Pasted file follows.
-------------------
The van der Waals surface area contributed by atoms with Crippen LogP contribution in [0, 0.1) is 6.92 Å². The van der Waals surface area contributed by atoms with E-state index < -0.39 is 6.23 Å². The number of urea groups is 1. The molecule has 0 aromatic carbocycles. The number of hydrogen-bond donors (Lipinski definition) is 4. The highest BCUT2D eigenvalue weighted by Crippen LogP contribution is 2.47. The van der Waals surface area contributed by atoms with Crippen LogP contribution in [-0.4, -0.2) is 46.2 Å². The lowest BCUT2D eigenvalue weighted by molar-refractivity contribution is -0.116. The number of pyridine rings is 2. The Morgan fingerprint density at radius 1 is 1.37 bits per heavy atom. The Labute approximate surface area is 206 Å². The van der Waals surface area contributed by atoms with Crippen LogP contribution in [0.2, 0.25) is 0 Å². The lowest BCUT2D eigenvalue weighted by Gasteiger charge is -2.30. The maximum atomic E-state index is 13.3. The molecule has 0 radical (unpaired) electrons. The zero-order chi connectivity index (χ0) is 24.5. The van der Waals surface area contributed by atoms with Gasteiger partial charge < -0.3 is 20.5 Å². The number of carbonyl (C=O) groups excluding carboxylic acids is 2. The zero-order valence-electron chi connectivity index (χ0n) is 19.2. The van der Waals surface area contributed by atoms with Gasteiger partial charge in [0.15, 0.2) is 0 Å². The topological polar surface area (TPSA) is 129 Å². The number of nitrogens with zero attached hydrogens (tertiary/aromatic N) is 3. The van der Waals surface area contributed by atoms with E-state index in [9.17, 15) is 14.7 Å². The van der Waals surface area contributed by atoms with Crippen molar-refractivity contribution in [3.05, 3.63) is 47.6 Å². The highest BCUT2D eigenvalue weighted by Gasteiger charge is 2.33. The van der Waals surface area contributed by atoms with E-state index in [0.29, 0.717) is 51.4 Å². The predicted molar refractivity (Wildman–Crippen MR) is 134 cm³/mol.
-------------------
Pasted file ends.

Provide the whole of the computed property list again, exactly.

The van der Waals surface area contributed by atoms with Crippen LogP contribution in [0, 0.1) is 6.92 Å². The van der Waals surface area contributed by atoms with E-state index < -0.39 is 6.23 Å². The number of urea groups is 1. The molecule has 0 aromatic carbocycles. The number of hydrogen-bond donors (Lipinski definition) is 4. The highest BCUT2D eigenvalue weighted by Crippen LogP contribution is 2.47. The van der Waals surface area contributed by atoms with Crippen LogP contribution in [-0.4, -0.2) is 46.2 Å². The lowest BCUT2D eigenvalue weighted by molar-refractivity contribution is -0.116. The number of pyridine rings is 2. The Morgan fingerprint density at radius 1 is 1.37 bits per heavy atom. The Labute approximate surface area is 206 Å². The van der Waals surface area contributed by atoms with Crippen LogP contribution in [0.2, 0.25) is 0 Å². The lowest BCUT2D eigenvalue weighted by Gasteiger charge is -2.30. The maximum atomic E-state index is 13.3. The molecule has 0 radical (unpaired) electrons. The zero-order chi connectivity index (χ0) is 24.5. The van der Waals surface area contributed by atoms with Gasteiger partial charge < -0.3 is 20.5 Å². The number of carbonyl (C=O) groups excluding carboxylic acids is 2. The zero-order valence-electron chi connectivity index (χ0n) is 19.2. The van der Waals surface area contributed by atoms with Gasteiger partial charge in [0.15, 0.2) is 0 Å². The topological polar surface area (TPSA) is 129 Å². The number of nitrogens with zero attached hydrogens (tertiary/aromatic N) is 3. The van der Waals surface area contributed by atoms with E-state index in [9.17, 15) is 14.7 Å². The van der Waals surface area contributed by atoms with Crippen molar-refractivity contribution in [3.05, 3.63) is 47.6 Å². The highest BCUT2D eigenvalue weighted by Gasteiger charge is 2.33. The van der Waals surface area contributed by atoms with E-state index in [0.29, 0.717) is 51.4 Å². The predicted molar refractivity (Wildman–Crippen MR) is 134 cm³/mol.